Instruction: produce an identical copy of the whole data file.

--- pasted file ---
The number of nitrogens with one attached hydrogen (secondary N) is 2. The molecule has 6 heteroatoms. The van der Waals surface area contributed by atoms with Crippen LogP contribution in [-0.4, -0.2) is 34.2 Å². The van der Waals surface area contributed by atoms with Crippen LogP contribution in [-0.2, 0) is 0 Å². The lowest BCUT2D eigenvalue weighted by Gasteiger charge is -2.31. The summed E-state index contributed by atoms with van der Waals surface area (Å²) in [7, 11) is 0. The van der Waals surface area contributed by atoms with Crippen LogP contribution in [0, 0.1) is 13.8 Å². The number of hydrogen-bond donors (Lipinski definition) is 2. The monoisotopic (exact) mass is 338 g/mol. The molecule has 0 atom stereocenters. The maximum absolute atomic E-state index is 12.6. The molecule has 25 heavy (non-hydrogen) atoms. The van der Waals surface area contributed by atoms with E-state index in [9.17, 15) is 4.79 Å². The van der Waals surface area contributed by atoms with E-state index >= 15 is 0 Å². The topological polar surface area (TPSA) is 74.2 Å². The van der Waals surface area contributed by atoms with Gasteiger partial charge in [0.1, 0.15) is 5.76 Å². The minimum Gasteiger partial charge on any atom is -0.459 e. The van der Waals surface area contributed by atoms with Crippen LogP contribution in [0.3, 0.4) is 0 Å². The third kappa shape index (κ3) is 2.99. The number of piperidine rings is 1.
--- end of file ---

The number of nitrogens with one attached hydrogen (secondary N) is 2. The molecule has 6 heteroatoms. The van der Waals surface area contributed by atoms with Crippen LogP contribution in [-0.4, -0.2) is 34.2 Å². The van der Waals surface area contributed by atoms with Crippen LogP contribution in [-0.2, 0) is 0 Å². The lowest BCUT2D eigenvalue weighted by Gasteiger charge is -2.31. The summed E-state index contributed by atoms with van der Waals surface area (Å²) in [7, 11) is 0. The van der Waals surface area contributed by atoms with Crippen LogP contribution in [0, 0.1) is 13.8 Å². The number of hydrogen-bond donors (Lipinski definition) is 2. The monoisotopic (exact) mass is 338 g/mol. The molecule has 0 atom stereocenters. The maximum absolute atomic E-state index is 12.6. The molecule has 25 heavy (non-hydrogen) atoms. The van der Waals surface area contributed by atoms with E-state index in [9.17, 15) is 4.79 Å². The van der Waals surface area contributed by atoms with E-state index >= 15 is 0 Å². The topological polar surface area (TPSA) is 74.2 Å². The van der Waals surface area contributed by atoms with Gasteiger partial charge in [0.1, 0.15) is 5.76 Å². The minimum Gasteiger partial charge on any atom is -0.459 e. The van der Waals surface area contributed by atoms with Crippen LogP contribution in [0.3, 0.4) is 0 Å². The third kappa shape index (κ3) is 2.99. The number of piperidine rings is 1.